The Picture of a Painted Woman

These snippets come from an early 17th century text on the ungodly dangers of face-painting. I stumbled on the pamphlet by accident, and initially hesitated over sharing it on Fragments, since the text is somewhat intractable in nature. However the author reveals some interesting details about the perception of women who decorated their faces with cosmetics; and in addition, provides us with a glimpse into the world of the puritanical preacher.  This textual portrait of a woman given over to the pleasures of beauty products and wigs not only conflates unnatural beauty with ungodliness, it also draws some fascinating parallels between the city of London and notions of depraved debauchery. The image above comes from the title page, and bears an uncanny resemblance to Elizabeth I.

She is a creature, that had need to be twice defined;  for she is not that she seemes. And though shee bee the creature of God, as she is a woman, yet is she her owne creatrisse, as a picture. She loves a true looking-glasse, but to commend age, wants and wrinkles, because otherwise she cannot see to lay her falshood right. Her body is of Gods making: and yet it is a question; for many parts thereof she made her selfe. View her well, and you’ll say her beautie’s such, as if she had bought it with her pennie. She’s ever amending yet is she for all that no good penitent. For she loves not weeping. Teares and mourning would marre her making: and she spends more time in powdring, pranking and painting, then in praying. She’s in her oyntments a great deale. Her religion is not to live well, but die well. Her pietie is not to pray well, but to paint well. She loves confections better a great deale, than confessions, and delights in facing and feasting more than fasting.

Religion is not in so great request with her, as riches: nor wealth so much as worship. She never chides so heartilie, as when her box is to seeke, her powder’s spilt, or her clothes ill set on. A good Bed-friend shee’s commonly, delighting in sheetes more than in shooes, making long nights, and short daies. All her infections are but to gaine affections; for she had rather die, than live & not please. Her lips she laies with so fresh a red, as if she sang John come kisse me now. Yet it’s not out of love, excepting self-love, that she so seekes to please, but for love, nor from honesty, but for honor: tis not piety, but praise that spurres her. She studies to please others, but because she would not be displeas’d her self.  And so she may fulfil her own fancy, she cares not who else she doth befoole. A name she preferres to nature, and makes more account of fame, then faith.

And though she do affect singularity, yet she loves plurality of faces. She is nothing like her self, save in this, that she is not like her self. She seldom goes without a paire of faces, and shes furnished with stuffe to make more if need be.  Her own sweet face is the booke she most lookes upon; this she reads over duly every morning, specially if she be to shew her self abroad that day: And as her eye or chambermaid teaches her, somtimes she blots out pale, & writes red. The face she makes i’th day, she usually marrs i’th’night, & so its to make anew the next day.  Her haire’s seldom her own. And as for her head, thats dressed, and hung about with toys & devises, like the signe of a tavern, to draw on such as see her.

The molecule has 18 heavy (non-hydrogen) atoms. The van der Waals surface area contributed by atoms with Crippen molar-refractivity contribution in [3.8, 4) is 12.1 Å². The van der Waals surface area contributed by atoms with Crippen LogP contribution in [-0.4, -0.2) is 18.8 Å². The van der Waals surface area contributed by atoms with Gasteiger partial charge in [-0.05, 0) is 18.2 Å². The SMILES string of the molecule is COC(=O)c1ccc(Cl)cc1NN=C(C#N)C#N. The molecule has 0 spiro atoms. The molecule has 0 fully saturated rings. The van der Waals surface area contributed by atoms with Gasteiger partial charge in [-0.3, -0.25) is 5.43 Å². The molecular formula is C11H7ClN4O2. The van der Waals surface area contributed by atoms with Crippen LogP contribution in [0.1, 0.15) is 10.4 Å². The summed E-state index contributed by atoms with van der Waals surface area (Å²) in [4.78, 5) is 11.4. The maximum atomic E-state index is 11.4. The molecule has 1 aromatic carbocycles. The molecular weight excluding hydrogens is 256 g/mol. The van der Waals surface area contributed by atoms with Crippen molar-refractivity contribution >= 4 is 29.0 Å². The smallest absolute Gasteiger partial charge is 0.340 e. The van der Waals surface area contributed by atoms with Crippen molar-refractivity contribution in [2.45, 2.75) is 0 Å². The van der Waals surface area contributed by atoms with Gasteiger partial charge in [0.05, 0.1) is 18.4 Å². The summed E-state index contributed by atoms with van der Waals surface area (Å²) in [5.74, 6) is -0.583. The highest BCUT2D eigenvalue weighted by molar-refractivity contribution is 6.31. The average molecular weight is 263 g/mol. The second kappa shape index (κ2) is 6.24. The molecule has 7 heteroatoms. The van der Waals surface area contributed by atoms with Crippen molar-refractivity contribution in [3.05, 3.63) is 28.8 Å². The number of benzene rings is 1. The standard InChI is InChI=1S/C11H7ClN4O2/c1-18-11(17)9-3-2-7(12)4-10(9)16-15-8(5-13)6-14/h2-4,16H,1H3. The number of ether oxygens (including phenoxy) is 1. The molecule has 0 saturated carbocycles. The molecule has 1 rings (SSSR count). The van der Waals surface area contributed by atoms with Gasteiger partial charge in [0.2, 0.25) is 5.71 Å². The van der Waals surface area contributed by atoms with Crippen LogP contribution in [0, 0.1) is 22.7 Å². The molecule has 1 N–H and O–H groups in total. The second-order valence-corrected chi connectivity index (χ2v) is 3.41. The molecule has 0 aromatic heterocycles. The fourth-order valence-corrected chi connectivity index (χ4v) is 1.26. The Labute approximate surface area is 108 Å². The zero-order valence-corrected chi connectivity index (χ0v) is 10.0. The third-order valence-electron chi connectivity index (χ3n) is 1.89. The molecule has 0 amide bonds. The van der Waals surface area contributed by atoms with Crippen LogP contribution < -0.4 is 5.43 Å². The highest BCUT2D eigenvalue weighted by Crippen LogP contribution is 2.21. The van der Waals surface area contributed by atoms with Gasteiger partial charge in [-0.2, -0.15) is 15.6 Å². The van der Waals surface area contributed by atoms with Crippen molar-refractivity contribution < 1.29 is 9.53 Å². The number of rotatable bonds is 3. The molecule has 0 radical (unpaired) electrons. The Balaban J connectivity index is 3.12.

Shes marriageable & if she survive her husband, his going is the coming of her teares, and the going of her teares is the comming of another husband. ‘Tis but in dock, out nettle. By that time her face is mended, her sorrows ended. There’s no physick she so loves, as face physick: and but assure her she’st ne’re need other, whiles she lives, and she’ll die for joy.

She takes a journey now and then to visit a friend, or sea cousin: but she never travels more merrily than when she’s going to London. London, London hath her heart. The Exchange is the Temple of her Idols.  In London she buys her head, her face, her fashion. O London, thou art her Paradise, her Heaven, her All in all!  If she be unmarried, she desires to be mistaken, that she may be taken. If married to an Old man, she is rather a Reede and a Racke unto him, then a Staffe and a Chaire, a trouble rather then a friend, a corrosive, not a comfort, a consumption, not a counsellour. The utmost reach of her Providence is but to be counted Lovely, and her greatest Envy is at a fairer face in her next neighbour; this, if any thing, makes her have sore eyes.

Her imagination is ever stirring, and keepes her mind in continuall motion, as fire doth the pot a playing, or as the weights doe the jacke in her kitchen. Her devises follow her fansie, as the motion of the Seaes doe the Moone. And nothing pleases her long, but that which pleases her fansies.  Once a yeere at least she would faine see London, tho when she comes there, she hath nothing to doe, but to learne a new fashion, and to buy her a perwigge, powder, ointments, a feather, or to see a play. One of her best vertues is, that she respects none that paint: and the reward of her painting, is to be respected of none that paint not.  To conclude, whosoever she be, shee’s but a Guilded Pill, composde of these two ingredients, defects of nature, and an artificiall seeming of supplie, tempered and made up by pride and vanitie, and may well be reckned among these creatures that God never made.

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One comment

  • September 9, 2010 - 11:27 pm | Permalink

    There may well have been health issues related to the beauty products, but the vicious attack is reserved for the woman’s character flaws. The writer did indeed conflate the use of beauty product with ungodliness; also with selfishness, lack of empathy, having a less than eternal marriage and every other nasty female trait he could think of.

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